“He [Peter] wrote two letters, which are called general, the second of which, on account of its difference from the first in style, is considered by many not to be by him” (De vir. ill. 1; see Ep. Hedib. 120 Quaest. 11).

There are plenty of reasons not to accept 2 Peter as authentic to a pre-68 authorship. The archaeological evidence of both text and tradition display a letter written in the early to mid-second century. Both Origen and Eusebius expressed doubts as to the authorship and these were long before the days of German critical scholars.

See more here but it does not mean I endorse all of the statements found therein.

Did (2nd) Peter expect a Stoicist end of the world?

First, read this post.

Second, understand that I think that Frank Viola‘s Pagan Christianity isn’t the best book to read, considering that it has it’s own issues, one of them, is that it doesn’t investigate the various believes in the New Testament and early Church, which they would consider pagan.

Stoicism. It was prevalent in the time in which Christianity was birthed. It is in the DNA if you will.

Part of that, I believe, is found in 2 Peter’s cosmology,

But the day of the Lord will come like a thief, in which the heavens will pass away with a roar and the elements will be destroyed with intense heat, and the earth and its works will be burned up. Since all these things are to be destroyed in this way, what sort of people ought you to be in holy conduct and godliness, looking for and hastening the coming of the day of God, because of which the heavens will be destroyed by burning, and the elements will melt with intense heat! (2Pe 3:10-12 NASB)

A lot of things there, ain’t there.

I’m not going to post a lot because I don’t want too, but this has come up in my work on Lucan’s cosmic dissolution, which is not really a dissolution, but a world changing event which obliterates one world (or one political state) and recreates another (or another political state).

If you read Book II of Lucan and Theologia Graeca by Cornutus (and some Plutarch) and you will get the idea that heat (one of the elements) will be used to melt away the bonds of the universe. The same cosmology is present, especially when after the destruction of the cosmos, a new cosmos will appear. Same thing the Stoics believed.

Good stuff.

Let’s discuss.

Confirmation of Peter’s ἔξοδον, and Mark’s late date, in Irenaeus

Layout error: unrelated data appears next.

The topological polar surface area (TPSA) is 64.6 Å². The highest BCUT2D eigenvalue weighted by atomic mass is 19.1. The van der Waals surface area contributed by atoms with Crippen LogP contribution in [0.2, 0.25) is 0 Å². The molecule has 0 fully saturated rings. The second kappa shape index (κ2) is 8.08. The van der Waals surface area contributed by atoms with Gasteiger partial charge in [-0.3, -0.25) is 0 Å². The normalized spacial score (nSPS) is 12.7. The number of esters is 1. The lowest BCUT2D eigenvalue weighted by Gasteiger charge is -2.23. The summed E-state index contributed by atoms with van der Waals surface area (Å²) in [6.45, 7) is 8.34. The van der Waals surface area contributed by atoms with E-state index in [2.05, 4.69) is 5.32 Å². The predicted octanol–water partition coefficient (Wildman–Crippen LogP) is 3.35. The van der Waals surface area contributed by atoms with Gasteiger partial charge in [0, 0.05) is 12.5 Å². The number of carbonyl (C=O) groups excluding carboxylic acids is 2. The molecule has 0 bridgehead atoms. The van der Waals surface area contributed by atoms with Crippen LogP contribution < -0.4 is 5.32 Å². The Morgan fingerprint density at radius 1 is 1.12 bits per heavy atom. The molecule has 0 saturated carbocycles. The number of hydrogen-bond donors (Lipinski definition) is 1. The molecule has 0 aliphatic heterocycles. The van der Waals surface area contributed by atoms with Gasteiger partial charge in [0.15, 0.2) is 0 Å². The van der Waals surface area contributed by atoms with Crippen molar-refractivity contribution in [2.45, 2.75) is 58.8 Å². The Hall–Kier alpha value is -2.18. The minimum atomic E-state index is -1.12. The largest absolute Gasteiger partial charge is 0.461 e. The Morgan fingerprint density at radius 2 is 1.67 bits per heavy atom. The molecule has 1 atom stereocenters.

I can’t find the Greek text, and I really don’t want to spend any more time on it, but this is what we hear Irenaeus say:

“And after their [Peter’s and Paul’s] departure, Mark, the disciple and interpreter of Peter, himself also handed down to us in writing the things preached by Peter”

Several scholars suggest that the word here translated as departure, ἔξοδος, simple means that Peter and Paul left Rome, only to return later and die. By rights, they may be correct to some extent, unless we can supply a better lexicographical meeting. There is a canonical source which does provide us with some suggestion that Irenaeus meant death, and further, that this word is in fact a very Christian understanding of death.

I mean, sure, there is Luke 9.31,

οἳ ὀφθέντες ἐν δόξῃ ἔλεγον τὴν ἔξοδον αὐτοῦ, ἣν ἤμελλεν πληροῦν ἐν Ἰερουσαλήμ.

But, that doesn’t really go well. Luke-Acts is connected to Exodus, and the use of the word here is only a hallmark of the author’s internal theology. We need something else… Something which connects Peter to this particular word and concept.

σπουδάσω δὲ καὶ ἑκάστοτε ἔχειν ὑμᾶς μετὰ τὴν ἐμὴν ἔξοδον τὴν τούτων μνήμην ποιεῖσθαι. (2Pe 1:15 BGT)

If you follow Bauckham, and to some extent Witherington, then 2nd Peter can be dated between 90 and 100 CE. If you follow some scholars, we can date it to 160. Origen has issues with it, but there is some hints at it in earlier (than 160) works. But, what comes first? If you are going to make a letter look authentic, you need to borrow from existing phrases. That argument is not to be balanced here.

On the other hand, regardless of the date, we can assume that one author is in the other author’s audience. 2 Peter used the word to signify death, or rather, the Christian notion of departing this world for the next.

Get my book sometime early next year. Boom. This is important.